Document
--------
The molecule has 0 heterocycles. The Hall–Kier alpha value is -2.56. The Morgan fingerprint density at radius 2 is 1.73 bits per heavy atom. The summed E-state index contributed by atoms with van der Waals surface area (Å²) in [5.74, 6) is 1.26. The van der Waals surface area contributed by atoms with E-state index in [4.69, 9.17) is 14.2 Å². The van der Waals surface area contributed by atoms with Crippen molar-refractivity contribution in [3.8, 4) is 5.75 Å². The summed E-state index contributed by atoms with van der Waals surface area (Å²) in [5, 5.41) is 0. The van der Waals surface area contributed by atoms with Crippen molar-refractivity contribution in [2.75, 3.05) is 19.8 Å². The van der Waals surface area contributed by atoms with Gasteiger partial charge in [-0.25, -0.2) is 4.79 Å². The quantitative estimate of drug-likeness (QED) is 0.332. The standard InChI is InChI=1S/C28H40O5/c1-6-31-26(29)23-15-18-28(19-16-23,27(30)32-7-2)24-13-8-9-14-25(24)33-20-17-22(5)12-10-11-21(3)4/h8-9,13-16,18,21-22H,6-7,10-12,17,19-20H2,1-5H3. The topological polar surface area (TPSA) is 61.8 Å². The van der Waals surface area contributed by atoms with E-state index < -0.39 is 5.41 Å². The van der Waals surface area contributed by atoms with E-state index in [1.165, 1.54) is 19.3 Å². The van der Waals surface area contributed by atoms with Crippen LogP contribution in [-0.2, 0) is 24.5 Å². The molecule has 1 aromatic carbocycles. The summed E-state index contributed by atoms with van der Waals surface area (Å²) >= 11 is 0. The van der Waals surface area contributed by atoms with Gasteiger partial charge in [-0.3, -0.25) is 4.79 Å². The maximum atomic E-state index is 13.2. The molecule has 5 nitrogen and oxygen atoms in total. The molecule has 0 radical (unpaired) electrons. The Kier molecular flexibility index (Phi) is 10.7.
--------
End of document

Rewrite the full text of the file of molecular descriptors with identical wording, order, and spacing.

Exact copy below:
The molecule has 0 heterocycles. The Hall–Kier alpha value is -2.56. The Morgan fingerprint density at radius 2 is 1.73 bits per heavy atom. The summed E-state index contributed by atoms with van der Waals surface area (Å²) in [5.74, 6) is 1.26. The van der Waals surface area contributed by atoms with E-state index in [4.69, 9.17) is 14.2 Å². The van der Waals surface area contributed by atoms with Crippen molar-refractivity contribution in [3.8, 4) is 5.75 Å². The summed E-state index contributed by atoms with van der Waals surface area (Å²) in [5, 5.41) is 0. The van der Waals surface area contributed by atoms with Crippen molar-refractivity contribution in [2.75, 3.05) is 19.8 Å². The van der Waals surface area contributed by atoms with Gasteiger partial charge in [-0.25, -0.2) is 4.79 Å². The quantitative estimate of drug-likeness (QED) is 0.332. The standard InChI is InChI=1S/C28H40O5/c1-6-31-26(29)23-15-18-28(19-16-23,27(30)32-7-2)24-13-8-9-14-25(24)33-20-17-22(5)12-10-11-21(3)4/h8-9,13-16,18,21-22H,6-7,10-12,17,19-20H2,1-5H3. The topological polar surface area (TPSA) is 61.8 Å². The van der Waals surface area contributed by atoms with E-state index < -0.39 is 5.41 Å². The van der Waals surface area contributed by atoms with E-state index in [1.165, 1.54) is 19.3 Å². The van der Waals surface area contributed by atoms with Crippen LogP contribution in [-0.2, 0) is 24.5 Å². The molecule has 1 aromatic carbocycles. The summed E-state index contributed by atoms with van der Waals surface area (Å²) >= 11 is 0. The van der Waals surface area contributed by atoms with Gasteiger partial charge in [-0.3, -0.25) is 4.79 Å². The maximum atomic E-state index is 13.2. The molecule has 5 nitrogen and oxygen atoms in total. The molecule has 0 radical (unpaired) electrons. The Kier molecular flexibility index (Phi) is 10.7.